In the wacky world that is the anti-Gateway group, it seems no one is allowed to have an opinion that differs from them. In this week's Georgia Straight, anti-Gateway crusader Donna Passmore picks on a Langley resident, Rudy Storteboom for his support of the project, and for daring to write letters to newspapers supporting it.

Rudy is not a member or part of Get Moving BC, although the Straight seems desperate to try to lump him in with us. Rudy is an outstanding citizen of Langley City (not the Township, where I serve as a councillor, I should note), who is passionate about transportation issues. He has given countless hours to sit on the City's transportation committee. He was a member for years of TransLink's public advisory board. He's been to VALTAC meetings. He attends Chamber of Commerce meetings. He is well-versed in the issues facing his community. And, yes, he is pro-Gateway--like the vast majority of the region's residents.

Shame on the Straight and Ms. Passmore (and her "non-partisan" Gateway 40 coalition that includes the NDP Agriculture Committee and the BC Green Party) for not wanting someone like Rudy to have a perfectly valid opinion.

The last word should belong to Rudy: "The problem with people like Donna Passmore is they are using their opposition to Gateway as a political vehicle to try to embarrass the B.C. Liberal government. The fact is, we really need Gateway. The folks here south of the Fraser River, their traffic has been tied up in knots for years."

Hear, hear!

Saturday, November 17, 2007

Gateway a priority

It was with great interest that I read the Budget 2008 report of bipartisan recommendations to Finance Minister Carole Taylor. These BC Liberal and NDP MLAs traveled the province and listened to hundreds of people present their priorities for this year's budget cycle. So what did they recommend on Gateway? Common sense:
As we have indicated in previous sections, this Committee strongly believes that B.C.’s environmental goals can only be met if the government continues to make strategic investments in infrastructure that will ensure a strong and vibrant economy. We are satisfied that the Gateway Program is crucial to the economies of British Columbia and Canada.

Nonetheless, the Committee recognizes that we received hundreds of submissions from residents of the City of Vancouver who almost-unanimously advocated against the Gateway Program — particularly the proposed twinning of the Port Mann Bridge. Conversely, we also heard from residents living on the south side of the Fraser River demanding the Port Mann Bridge be twinned, coupled with enhanced transit options for regions south of the Fraser River.

The Committee recommends that the government:
42. continue to make strategic investments in transportation infrastructure projects that are crucial to the economy of British Columbia and Canada, such as the Asia Pacific Gateway Program.

Hear, hear!

What else did they say on Gateway?
With respect to measures to enhance economic growth, we re-confirm the Committee’s recommendation that government continue to build highway infrastructure that is of provincial and national importance — namely the Gateway Program.

The report also expresses the need for improved transit to run in tandem with Gateway (a position we at Get Moving BC wholeheartedly support!):
Such incentive-based programs may include additional resources to promote energy-efficient households; multi-faceted support for the British Columbia agriculture industry; additional resources to promote made-in-B.C. biofuels; various programs to improve the efficiency of B.C.’s trucking fleet; and measures to promote environmentally-friendly consumer packaging. To allay some of the concerns expressed by urban residents, we also endorse calls for the government to expedite — where fiscally feasible — investments in rapid transit infrastructure.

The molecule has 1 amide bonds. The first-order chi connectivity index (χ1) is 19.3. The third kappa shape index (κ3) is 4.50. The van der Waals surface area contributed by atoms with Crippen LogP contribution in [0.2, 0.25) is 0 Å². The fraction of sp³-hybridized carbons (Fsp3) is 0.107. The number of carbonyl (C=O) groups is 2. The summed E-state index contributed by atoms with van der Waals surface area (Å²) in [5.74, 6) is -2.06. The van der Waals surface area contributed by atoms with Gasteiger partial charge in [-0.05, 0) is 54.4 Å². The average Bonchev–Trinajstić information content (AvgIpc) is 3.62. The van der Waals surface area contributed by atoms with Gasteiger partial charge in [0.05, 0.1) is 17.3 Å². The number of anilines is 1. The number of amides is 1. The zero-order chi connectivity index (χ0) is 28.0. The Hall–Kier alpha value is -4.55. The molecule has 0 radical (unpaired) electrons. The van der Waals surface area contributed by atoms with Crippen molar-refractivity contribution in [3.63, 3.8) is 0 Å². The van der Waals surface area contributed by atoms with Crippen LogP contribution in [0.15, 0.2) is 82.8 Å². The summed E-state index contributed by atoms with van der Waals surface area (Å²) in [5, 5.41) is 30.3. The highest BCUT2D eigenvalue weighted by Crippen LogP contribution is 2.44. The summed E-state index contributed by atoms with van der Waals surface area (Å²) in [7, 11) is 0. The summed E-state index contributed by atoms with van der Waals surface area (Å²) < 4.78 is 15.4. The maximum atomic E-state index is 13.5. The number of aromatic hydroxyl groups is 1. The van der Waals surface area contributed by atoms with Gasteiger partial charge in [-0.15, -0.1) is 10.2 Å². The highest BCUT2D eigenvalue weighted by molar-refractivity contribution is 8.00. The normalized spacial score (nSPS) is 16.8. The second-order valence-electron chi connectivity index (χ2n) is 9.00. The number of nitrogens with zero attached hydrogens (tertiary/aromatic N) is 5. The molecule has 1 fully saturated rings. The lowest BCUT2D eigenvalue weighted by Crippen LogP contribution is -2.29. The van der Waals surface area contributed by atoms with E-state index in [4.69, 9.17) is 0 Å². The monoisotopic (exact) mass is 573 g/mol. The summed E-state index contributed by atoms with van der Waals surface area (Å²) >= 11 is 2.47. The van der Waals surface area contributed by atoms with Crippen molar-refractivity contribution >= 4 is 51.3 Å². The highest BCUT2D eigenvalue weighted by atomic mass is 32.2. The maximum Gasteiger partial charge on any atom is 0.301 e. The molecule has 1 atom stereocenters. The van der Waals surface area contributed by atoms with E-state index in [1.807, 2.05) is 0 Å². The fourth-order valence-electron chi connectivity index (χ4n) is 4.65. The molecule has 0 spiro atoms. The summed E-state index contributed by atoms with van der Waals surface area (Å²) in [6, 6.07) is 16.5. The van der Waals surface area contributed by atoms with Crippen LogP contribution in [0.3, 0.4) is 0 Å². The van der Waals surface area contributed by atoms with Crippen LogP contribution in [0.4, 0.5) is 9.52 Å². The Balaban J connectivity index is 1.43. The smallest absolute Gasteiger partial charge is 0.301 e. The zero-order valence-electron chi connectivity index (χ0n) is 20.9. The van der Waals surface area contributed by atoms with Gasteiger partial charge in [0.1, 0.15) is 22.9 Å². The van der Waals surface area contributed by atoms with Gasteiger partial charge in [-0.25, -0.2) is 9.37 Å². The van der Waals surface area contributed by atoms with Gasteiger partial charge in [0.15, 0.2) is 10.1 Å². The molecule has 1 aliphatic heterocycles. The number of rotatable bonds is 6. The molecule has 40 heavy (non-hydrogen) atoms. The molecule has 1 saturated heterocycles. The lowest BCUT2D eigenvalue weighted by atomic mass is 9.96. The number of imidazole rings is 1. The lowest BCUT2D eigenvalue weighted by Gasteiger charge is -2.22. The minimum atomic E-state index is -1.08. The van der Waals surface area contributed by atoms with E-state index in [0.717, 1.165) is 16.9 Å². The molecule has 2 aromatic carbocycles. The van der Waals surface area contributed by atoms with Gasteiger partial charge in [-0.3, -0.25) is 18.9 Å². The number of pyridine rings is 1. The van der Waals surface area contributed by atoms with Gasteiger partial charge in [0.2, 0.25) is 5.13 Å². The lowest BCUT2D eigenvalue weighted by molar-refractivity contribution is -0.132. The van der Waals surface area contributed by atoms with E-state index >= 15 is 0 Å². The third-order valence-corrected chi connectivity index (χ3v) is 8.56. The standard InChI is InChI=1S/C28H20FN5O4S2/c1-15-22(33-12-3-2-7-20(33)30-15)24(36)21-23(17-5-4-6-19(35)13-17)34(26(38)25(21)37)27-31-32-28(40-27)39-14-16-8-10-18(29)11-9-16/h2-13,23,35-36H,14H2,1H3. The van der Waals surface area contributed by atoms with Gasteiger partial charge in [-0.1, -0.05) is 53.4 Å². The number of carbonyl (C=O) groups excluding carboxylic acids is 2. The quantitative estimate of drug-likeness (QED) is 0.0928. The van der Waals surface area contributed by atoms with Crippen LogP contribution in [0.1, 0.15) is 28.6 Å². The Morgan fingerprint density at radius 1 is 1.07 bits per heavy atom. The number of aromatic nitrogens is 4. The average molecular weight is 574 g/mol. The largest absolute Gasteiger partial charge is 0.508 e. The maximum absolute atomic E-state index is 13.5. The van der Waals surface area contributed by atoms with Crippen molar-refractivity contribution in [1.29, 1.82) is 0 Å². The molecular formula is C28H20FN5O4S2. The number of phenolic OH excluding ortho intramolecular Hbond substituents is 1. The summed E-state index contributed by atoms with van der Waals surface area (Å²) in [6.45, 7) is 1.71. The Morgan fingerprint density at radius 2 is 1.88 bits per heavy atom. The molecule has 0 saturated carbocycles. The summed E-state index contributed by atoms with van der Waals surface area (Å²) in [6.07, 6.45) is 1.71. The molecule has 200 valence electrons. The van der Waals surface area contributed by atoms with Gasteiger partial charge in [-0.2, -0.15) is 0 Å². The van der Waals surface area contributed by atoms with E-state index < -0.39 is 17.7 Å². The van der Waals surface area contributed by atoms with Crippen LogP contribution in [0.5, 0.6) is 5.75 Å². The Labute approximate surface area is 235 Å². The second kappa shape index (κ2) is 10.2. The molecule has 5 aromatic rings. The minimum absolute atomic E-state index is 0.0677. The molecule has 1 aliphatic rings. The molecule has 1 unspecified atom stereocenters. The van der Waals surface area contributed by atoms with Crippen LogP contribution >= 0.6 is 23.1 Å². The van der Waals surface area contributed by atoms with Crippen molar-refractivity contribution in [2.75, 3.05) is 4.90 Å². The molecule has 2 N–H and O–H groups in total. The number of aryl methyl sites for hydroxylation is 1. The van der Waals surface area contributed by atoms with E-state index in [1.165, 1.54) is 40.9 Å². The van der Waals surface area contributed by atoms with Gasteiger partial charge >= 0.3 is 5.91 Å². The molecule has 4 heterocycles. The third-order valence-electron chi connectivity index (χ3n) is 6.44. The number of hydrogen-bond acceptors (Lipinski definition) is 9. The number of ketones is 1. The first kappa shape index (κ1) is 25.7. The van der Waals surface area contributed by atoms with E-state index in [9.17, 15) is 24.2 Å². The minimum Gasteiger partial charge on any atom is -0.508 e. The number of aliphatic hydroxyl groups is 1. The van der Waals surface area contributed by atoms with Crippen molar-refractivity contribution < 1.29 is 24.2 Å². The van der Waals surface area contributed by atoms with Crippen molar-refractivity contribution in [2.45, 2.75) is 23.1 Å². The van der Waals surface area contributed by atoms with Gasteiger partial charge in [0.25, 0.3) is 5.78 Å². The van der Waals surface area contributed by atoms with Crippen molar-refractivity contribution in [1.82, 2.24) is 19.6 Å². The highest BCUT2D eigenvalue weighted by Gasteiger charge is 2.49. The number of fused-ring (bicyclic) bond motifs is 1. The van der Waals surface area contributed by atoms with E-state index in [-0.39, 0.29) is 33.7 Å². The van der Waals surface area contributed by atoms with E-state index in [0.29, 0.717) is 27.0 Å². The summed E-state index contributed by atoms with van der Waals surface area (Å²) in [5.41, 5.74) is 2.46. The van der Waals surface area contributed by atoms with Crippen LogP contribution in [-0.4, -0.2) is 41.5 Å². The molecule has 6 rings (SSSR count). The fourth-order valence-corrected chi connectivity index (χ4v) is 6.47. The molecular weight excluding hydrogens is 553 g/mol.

And...
A significant number of on-line responses asked the provincial government to consider providing additional resources, in partnership with the federal government, for public transit options. We heard calls for specific rapid transit projects for B.C.’s urban centres, as well as requests for expanded bus transit services throughout the province.

A common refrain we heard was the need for the government to make resources available to accommodate a significant expansion of rapid transit in B.C.’s urban centres. We heard a strong desire for the government to provide additional resources to TransLink for the construction of the Evergreen Line, as well as resources to provide commuter rail to connect the West Shore communities to the City of Victoria. Our on-line
consultations, in particular, highlighted several options for rapid transit in the growing communities south of the Fraser River, including Skytrain extensions, a light-rail system following Highway 1, and commuter rail along the old interurban tracks in the Fraser Valley.

Wednesday, November 14, 2007

Welcome to Langley

The Province blog reports the following:
Baseball star Larry Walker could probably throw a strike from Maple Ridge to Langley over the Fraser River, but it will take you six transfers and more than three and a half hours on TransLink!

I think most Langley folks would be surprised to read it would ONLY take 3.5 hours.

Tuesday, November 13, 2007

Fare cheats

Kevin Falcon's announcement that gates will be put in every SkyTrain station to curb fare cheats and help keep criminal activity out has sparked a lot of debate in the transportation blogosphere. Personally, I think the gates are long overdue, as I suspect there are many, many, many people who use transit without paying. This, in turn, leads TransLink to raise fares for the legal riders and hike property taxes for everyone else.

Over at PelaLusa, we read of one example of fare cheating:
My mom told me about taking the B-Line (a long accordion bus) from downtown. When it reached the middle of the Granville Bridge it deliberately stopped. A fare inspector walked through the bus, fining anyone who was cheating on their fare. He told my mom that there were 40 such people on that bus. That would be a minimum of 25% of the people.